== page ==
In the studio: Charles Mokotoff

25 11 2018

More shots from my studio session with classical guitarist Charles Mokotoff

Visit http://www.charlesmokotoff.com to hear his music!

© Cindy Dyer. All rights reserved.

Charles 4up

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In the studio: Charles Mokotoff

21 11 2018

My friend Charles is a classical guitarist. I photographed him playing his guitar for his website and this was one of the head shots I did at the end of the session.

Visit http://www.charlesmokotoff.com to learn more!

DSC_8298 5x7 WEB





Design Studio: “Hear This!” CD project for AAMHL

17 06 2013

I just completed this CD package design for AAMHL (Association of Adult Musicians with Hearing Loss). They are publishing the project through Amazon’s CreateSpace, so the CD will be available for purchase shortly.

My friend, Charles Mokotoff, plays two pieces on “Hear This!” I photographed Charles for the feature he wrote for the January/February 2010 issue of Hearing Loss Magazine. You can see that post here.

Design © Cindy Dyer/Dyer Design. All rights reserved.

HearThis! CD Artwork Blog

Also on the CD:

Celloist PAUL SILVERMAN has performed at Carnegie Hall, the Kennedy Center Concert Hall and the Strathmore Music Center.

Pianist, soloist and chamber musician JENNIFER CASTELLANO was commissioned to write music for the North/South Chamber Orchestra and was named the 2012 Commissioned Composer for New Jersey Music Teachers Association.

Pianist KATHRYN BAKKE received her Masters degree in Piano Performance from the University of Minnesota. She is a speaker, writer and advocate for better hearing loss access.

Singer/songwriter and certified hearing aid dispenser ELISSA LALA has made a career singing vocals for TV documentaries; she was hired by Aaron Spelling to sing “All the Things You Are” for the ABC miniseries Crossings.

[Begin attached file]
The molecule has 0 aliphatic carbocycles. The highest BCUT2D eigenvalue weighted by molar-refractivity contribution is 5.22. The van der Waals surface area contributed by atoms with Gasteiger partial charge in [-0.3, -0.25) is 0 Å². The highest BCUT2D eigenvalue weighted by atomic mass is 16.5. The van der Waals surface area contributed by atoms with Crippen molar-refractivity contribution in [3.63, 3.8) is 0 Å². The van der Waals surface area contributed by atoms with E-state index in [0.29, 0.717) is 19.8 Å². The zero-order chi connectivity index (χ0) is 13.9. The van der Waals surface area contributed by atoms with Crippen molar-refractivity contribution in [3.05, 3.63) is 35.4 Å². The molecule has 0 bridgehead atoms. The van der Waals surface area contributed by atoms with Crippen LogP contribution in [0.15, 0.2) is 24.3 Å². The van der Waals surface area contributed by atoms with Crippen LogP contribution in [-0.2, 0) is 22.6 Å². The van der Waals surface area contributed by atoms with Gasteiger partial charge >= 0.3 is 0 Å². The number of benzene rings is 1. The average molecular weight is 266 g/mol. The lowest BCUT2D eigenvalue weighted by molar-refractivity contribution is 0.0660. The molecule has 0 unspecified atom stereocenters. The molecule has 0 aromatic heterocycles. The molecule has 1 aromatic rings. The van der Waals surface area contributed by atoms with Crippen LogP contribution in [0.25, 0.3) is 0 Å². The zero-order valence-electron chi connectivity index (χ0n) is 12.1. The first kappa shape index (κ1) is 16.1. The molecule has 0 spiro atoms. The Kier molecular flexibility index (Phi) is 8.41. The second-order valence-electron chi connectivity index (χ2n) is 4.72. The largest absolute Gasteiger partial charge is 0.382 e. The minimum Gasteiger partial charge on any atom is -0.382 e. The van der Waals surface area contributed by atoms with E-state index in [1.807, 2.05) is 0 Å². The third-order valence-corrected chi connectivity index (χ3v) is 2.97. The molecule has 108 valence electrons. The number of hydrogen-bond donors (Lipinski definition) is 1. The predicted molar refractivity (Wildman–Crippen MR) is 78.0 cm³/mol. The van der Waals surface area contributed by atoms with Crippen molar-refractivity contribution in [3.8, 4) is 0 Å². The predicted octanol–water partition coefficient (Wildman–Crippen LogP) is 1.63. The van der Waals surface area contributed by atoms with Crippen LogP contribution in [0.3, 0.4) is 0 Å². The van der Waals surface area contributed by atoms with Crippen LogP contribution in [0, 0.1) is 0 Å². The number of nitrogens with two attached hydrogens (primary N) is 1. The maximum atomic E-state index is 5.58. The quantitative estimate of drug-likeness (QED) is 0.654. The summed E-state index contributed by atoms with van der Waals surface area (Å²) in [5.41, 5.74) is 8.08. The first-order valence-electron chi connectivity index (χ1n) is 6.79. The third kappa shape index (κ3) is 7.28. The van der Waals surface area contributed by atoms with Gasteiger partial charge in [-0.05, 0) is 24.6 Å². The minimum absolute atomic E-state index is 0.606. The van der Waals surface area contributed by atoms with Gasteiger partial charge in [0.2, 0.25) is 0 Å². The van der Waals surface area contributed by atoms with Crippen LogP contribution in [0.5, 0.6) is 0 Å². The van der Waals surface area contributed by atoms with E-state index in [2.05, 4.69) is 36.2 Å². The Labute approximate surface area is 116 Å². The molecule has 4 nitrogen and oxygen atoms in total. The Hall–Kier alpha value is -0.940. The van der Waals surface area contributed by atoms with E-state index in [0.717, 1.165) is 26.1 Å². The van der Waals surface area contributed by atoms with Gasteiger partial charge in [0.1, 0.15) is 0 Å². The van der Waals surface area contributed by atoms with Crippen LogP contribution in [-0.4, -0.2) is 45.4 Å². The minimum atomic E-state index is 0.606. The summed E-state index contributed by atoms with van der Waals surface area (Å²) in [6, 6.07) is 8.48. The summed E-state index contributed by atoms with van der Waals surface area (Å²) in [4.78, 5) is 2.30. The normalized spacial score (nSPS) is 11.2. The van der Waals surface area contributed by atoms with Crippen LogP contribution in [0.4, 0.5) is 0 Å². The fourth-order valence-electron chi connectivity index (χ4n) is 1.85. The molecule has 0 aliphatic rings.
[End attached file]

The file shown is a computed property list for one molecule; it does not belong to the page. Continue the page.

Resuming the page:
Prolific singer/songwriter BLUE O’CONNELL works as a music practitioner at the University of Virginia Medical Center, performs at Charlottesville, VA coffeehouses, and has published a CD called “Choose the Sky.”





I’m published on the radio! (?)

29 07 2011

My friend and classical guitarist, Charles Mokotoff, shared this with me this morning. He is being interviewed, along with violaist Wendy Cheng, on WAMU 88.5 FM’s website, Metro Connection. Both are members of the Association of Adult Musicians With Hearing Loss (AAMHL). There will be a podcast of the interview and performances at 1:00 p.m. EST today. The podcast will available on the Metro Connection website at 2:00 p.m. EST.

From the small world department: I designed and produced a book a few months ago for AAMHL, working with Wendy Cheng and the book’s editor, pianist Cherisse Miller. (My Hearing Loss Magazine editor, Barbara Kelley, referred Wendy to me). The book, Making Music with a Hearing Loss: Strategies and Stories, is available on Amazon here.

You can see more of my photos of Charles, as well as listen to some of his other pieces and order his CD, Autumn Elegy, on his website here. Charles was the cover feature story for the January/February 2010 issue of Hearing Loss Magazine, which I design and produce bimonthly for the Hearing Loss Association of America. Read more about his cover debut here. Charles played for us at our first-ever Tapas Party in November 2009, recapped here.

I shot the photograph below during a recital in November 2009 and blogged about that session here. Charles was interviewed last December by Japan’s Gendai Guitar magazine and a photo I shot of him was included here (so I can say I’m published internationally now!).





Hearing Loss Magazine: 2010 Recap

12 01 2011